IDEA Member Profile: Karen O' Brien
Member Since 1983
The movie Kramer vs. Kramer was a box office hit, Margaret Thatcher was named Britain’s first female prime minister and Michael Jackson had four top 10 hits from his Off the Wall album. The year was 1979, and Karen O’Brien—a nurse—was starting to teach fitness classes at a YMCA in Prescott, a small town in Arizona. Three years later, in 1982, she began teaching an “aerobic dance” class at a community college—the first of its kind at the college. Karen, who was the only instructor teaching aerobic dance in Prescott at the time, found it difficult to network with other fitness professionals. That all changed in 1983 when she attended Fitcamp in San Diego, where Karen met IDEA founder Kathie Davis. Karen has been an IDEA member ever since and has attended all but three of our conventions.
Over the past 19 years as an active IDEA member, Karen has always appreciated the networking and educational opportunities offered through the association. Karen’s favorite thing about being an IDEA member is the ongoing, continuing education available through the magazines and events. “IDEA really has encouraged members to share ideas and expand their abilities,” she says.
By 1987, Karen had increased her hours teaching fitness at the community college and added stretch and aqua classes to the curriculum. She had stopped working as a nurse by then. “I had burned out on nursing,” she explains. “I found fitness more rewarding because I could contribute more in a group setting.”
Several of Karen’s older group exercise participants began asking her for more personalized training, so in 1996, Karen became certified as a personal fitness trainer. She found personal training even more rewarding than group fitness because she could spend time working with clients one-on-one or two or three at a time.
Despite her many years as a fitness professional, Karen has never experienced burnout in her fitness career. “I love the individual contact, seeing clients change as they became more at ease with their bodies and with themselves,” says Karen. Even though she has given a lot of herself over the years, she has reaped her own rewards. “I’ve gotten so much more back just seeing clients improve—and this kept me going. That’s one of the reasons why I never burned out.” Karen’s love of fitness hasn’t been lost on her family either. She’s proud to report that her daughter is a physical education teacher.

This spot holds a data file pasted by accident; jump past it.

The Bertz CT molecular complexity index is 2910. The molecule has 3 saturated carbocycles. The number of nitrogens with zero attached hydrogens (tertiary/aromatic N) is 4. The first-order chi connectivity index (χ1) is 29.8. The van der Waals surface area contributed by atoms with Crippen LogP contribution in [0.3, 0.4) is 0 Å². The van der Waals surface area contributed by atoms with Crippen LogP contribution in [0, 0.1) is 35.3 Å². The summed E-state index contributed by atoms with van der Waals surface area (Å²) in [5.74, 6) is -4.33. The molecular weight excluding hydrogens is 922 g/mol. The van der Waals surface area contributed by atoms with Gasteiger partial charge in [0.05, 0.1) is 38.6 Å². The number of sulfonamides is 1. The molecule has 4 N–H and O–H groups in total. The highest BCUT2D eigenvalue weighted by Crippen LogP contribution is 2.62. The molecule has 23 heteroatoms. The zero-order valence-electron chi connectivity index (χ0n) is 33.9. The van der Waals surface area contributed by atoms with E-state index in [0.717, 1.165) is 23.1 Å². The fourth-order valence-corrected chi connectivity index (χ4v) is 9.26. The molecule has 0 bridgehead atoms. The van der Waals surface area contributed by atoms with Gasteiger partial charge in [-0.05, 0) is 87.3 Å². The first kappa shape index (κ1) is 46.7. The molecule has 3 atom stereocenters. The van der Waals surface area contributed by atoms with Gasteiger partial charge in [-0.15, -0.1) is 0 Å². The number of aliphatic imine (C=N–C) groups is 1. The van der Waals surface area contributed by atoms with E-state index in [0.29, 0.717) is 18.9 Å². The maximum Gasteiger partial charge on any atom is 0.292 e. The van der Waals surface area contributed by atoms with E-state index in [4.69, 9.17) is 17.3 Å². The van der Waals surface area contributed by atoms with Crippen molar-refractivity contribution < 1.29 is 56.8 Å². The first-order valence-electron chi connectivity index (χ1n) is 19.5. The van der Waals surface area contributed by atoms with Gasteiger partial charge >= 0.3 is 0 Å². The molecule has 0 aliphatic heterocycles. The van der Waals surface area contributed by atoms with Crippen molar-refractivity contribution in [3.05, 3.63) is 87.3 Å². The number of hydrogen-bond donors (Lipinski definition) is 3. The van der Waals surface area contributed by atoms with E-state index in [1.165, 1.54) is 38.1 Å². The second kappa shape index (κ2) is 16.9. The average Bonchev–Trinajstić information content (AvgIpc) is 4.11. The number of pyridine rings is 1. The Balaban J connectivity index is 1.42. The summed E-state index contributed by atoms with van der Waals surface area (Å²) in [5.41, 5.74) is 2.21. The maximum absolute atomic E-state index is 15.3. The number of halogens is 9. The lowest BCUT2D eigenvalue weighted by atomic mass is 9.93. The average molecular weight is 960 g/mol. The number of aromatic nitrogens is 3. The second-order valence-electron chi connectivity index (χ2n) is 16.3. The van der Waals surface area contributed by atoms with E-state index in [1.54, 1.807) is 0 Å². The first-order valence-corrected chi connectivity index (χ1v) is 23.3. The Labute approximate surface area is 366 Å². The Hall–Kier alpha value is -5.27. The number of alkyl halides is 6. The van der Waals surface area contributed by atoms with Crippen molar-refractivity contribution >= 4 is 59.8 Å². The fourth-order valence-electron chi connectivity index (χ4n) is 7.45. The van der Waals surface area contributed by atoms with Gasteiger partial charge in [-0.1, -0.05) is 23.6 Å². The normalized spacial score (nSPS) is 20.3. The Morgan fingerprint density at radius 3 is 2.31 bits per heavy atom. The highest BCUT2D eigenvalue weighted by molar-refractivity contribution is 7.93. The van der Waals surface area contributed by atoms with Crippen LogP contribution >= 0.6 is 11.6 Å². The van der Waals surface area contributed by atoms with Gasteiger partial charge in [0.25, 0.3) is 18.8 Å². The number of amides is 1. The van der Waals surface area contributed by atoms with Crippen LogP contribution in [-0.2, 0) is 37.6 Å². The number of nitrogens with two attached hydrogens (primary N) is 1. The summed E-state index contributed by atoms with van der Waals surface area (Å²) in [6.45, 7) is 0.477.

Although she’s “officially” retired now, Karen hasn’t slowed down too much. She’s always on call to substitute teach at three local fitness centers and, in fact, she’s been “substitute” teaching a Monday evening class for the last six months. Karen still trains a few clients as well, which makes her husband wonder if she’s retired at all. She enjoys going to the gym herself and recently started taking yoga and Pilates classes.
O’Brien has noticed that over the years, the emphasis has moved from bodybuilding to healthy lifestyles, mind-body awareness and the quantity and quality of life. She recalls how hard it was to get people into a stretching and flexibility class she started in 1979. O’Brien is pleased to report that’s not the case today as yoga and Pilates grow in popularity and more people realize the importance of flexibility.
“I credit IDEA with enabling me to grow professionally over the past 19 years, to change with the times, avoid burnout and always strive to be a better fitness professional,” says O’Brien.
Editor’s Note: As part of IDEA’s continuing 20th anniversary coverage, we will be periodically profiling longtime IDEA members throughout the year. If you would like to be considered for inclusion in a future issue, please send a brief description and a photo to Diane Lofshult, IDEA Health & Fitness Association, 6190 Cornerstone Ct. E., Ste. 204, San Diego, CA 92121-3773.
March 2002 idea health & fitness source